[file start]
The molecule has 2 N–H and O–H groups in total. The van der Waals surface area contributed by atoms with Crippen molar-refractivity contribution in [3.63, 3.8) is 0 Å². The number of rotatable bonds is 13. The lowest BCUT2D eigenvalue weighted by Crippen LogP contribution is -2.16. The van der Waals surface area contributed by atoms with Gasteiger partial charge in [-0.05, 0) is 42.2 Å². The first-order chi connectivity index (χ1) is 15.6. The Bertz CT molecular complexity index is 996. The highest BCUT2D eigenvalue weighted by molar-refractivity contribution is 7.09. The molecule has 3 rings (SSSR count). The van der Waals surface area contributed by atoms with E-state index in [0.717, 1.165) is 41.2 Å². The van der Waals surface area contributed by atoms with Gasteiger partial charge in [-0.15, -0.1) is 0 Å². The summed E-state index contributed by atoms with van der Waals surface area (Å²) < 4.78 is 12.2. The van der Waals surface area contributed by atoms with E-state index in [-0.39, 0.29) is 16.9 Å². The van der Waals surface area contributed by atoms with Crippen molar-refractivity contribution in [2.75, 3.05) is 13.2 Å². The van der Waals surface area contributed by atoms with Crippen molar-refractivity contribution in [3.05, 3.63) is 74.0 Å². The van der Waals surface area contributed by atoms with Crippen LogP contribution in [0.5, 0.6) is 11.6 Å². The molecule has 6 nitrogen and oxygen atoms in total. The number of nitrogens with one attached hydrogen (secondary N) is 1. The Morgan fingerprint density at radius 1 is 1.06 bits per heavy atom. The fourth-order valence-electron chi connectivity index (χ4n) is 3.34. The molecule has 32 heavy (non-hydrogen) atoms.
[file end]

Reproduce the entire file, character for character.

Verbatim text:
The molecule has 2 N–H and O–H groups in total. The van der Waals surface area contributed by atoms with Crippen molar-refractivity contribution in [3.63, 3.8) is 0 Å². The number of rotatable bonds is 13. The lowest BCUT2D eigenvalue weighted by Crippen LogP contribution is -2.16. The van der Waals surface area contributed by atoms with Gasteiger partial charge in [-0.05, 0) is 42.2 Å². The first-order chi connectivity index (χ1) is 15.6. The Bertz CT molecular complexity index is 996. The highest BCUT2D eigenvalue weighted by molar-refractivity contribution is 7.09. The molecule has 3 rings (SSSR count). The van der Waals surface area contributed by atoms with E-state index in [0.717, 1.165) is 41.2 Å². The van der Waals surface area contributed by atoms with Gasteiger partial charge in [-0.15, -0.1) is 0 Å². The summed E-state index contributed by atoms with van der Waals surface area (Å²) < 4.78 is 12.2. The van der Waals surface area contributed by atoms with E-state index in [-0.39, 0.29) is 16.9 Å². The van der Waals surface area contributed by atoms with Crippen molar-refractivity contribution in [2.75, 3.05) is 13.2 Å². The van der Waals surface area contributed by atoms with Crippen molar-refractivity contribution in [3.05, 3.63) is 74.0 Å². The van der Waals surface area contributed by atoms with Crippen LogP contribution in [0.5, 0.6) is 11.6 Å². The molecule has 6 nitrogen and oxygen atoms in total. The number of nitrogens with one attached hydrogen (secondary N) is 1. The Morgan fingerprint density at radius 1 is 1.06 bits per heavy atom. The fourth-order valence-electron chi connectivity index (χ4n) is 3.34. The molecule has 32 heavy (non-hydrogen) atoms.